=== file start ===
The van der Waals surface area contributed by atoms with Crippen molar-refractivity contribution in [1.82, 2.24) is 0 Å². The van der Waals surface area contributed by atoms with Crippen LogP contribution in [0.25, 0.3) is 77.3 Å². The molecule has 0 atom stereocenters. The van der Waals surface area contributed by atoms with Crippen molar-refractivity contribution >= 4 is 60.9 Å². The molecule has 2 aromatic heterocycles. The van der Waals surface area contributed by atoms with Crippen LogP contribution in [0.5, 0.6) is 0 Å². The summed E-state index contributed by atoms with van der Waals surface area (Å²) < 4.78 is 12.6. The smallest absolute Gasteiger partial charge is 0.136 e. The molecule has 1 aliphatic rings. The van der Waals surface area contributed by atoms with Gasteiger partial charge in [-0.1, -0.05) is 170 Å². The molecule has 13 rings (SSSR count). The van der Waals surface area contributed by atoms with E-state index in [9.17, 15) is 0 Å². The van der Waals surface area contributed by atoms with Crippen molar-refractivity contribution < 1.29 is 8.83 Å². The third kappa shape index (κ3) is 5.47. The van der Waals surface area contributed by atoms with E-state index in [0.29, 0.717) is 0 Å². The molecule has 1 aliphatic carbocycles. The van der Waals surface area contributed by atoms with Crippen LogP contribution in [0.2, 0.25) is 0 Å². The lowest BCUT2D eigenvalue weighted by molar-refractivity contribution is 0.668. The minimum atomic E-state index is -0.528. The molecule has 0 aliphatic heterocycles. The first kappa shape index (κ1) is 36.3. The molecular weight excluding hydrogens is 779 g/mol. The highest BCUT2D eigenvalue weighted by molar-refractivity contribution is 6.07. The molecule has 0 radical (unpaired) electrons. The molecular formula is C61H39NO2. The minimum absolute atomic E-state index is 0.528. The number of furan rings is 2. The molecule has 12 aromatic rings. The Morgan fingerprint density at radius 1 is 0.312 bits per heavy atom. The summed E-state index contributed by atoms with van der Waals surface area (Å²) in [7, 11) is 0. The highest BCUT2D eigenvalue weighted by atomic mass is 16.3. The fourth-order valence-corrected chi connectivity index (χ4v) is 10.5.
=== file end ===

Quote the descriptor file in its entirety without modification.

The van der Waals surface area contributed by atoms with Crippen molar-refractivity contribution in [1.82, 2.24) is 0 Å². The van der Waals surface area contributed by atoms with Crippen LogP contribution in [0.25, 0.3) is 77.3 Å². The molecule has 0 atom stereocenters. The van der Waals surface area contributed by atoms with Crippen molar-refractivity contribution >= 4 is 60.9 Å². The molecule has 2 aromatic heterocycles. The van der Waals surface area contributed by atoms with Crippen LogP contribution in [0.5, 0.6) is 0 Å². The summed E-state index contributed by atoms with van der Waals surface area (Å²) < 4.78 is 12.6. The smallest absolute Gasteiger partial charge is 0.136 e. The molecule has 1 aliphatic rings. The van der Waals surface area contributed by atoms with Gasteiger partial charge in [-0.1, -0.05) is 170 Å². The molecule has 13 rings (SSSR count). The van der Waals surface area contributed by atoms with E-state index in [9.17, 15) is 0 Å². The van der Waals surface area contributed by atoms with Crippen molar-refractivity contribution < 1.29 is 8.83 Å². The third kappa shape index (κ3) is 5.47. The van der Waals surface area contributed by atoms with E-state index in [0.29, 0.717) is 0 Å². The molecule has 1 aliphatic carbocycles. The van der Waals surface area contributed by atoms with Crippen LogP contribution in [0.2, 0.25) is 0 Å². The lowest BCUT2D eigenvalue weighted by molar-refractivity contribution is 0.668. The minimum atomic E-state index is -0.528. The molecule has 0 aliphatic heterocycles. The first kappa shape index (κ1) is 36.3. The molecular weight excluding hydrogens is 779 g/mol. The highest BCUT2D eigenvalue weighted by molar-refractivity contribution is 6.07. The molecule has 0 radical (unpaired) electrons. The molecular formula is C61H39NO2. The minimum absolute atomic E-state index is 0.528. The number of furan rings is 2. The molecule has 12 aromatic rings. The Morgan fingerprint density at radius 1 is 0.312 bits per heavy atom. The summed E-state index contributed by atoms with van der Waals surface area (Å²) in [7, 11) is 0. The highest BCUT2D eigenvalue weighted by atomic mass is 16.3. The fourth-order valence-corrected chi connectivity index (χ4v) is 10.5.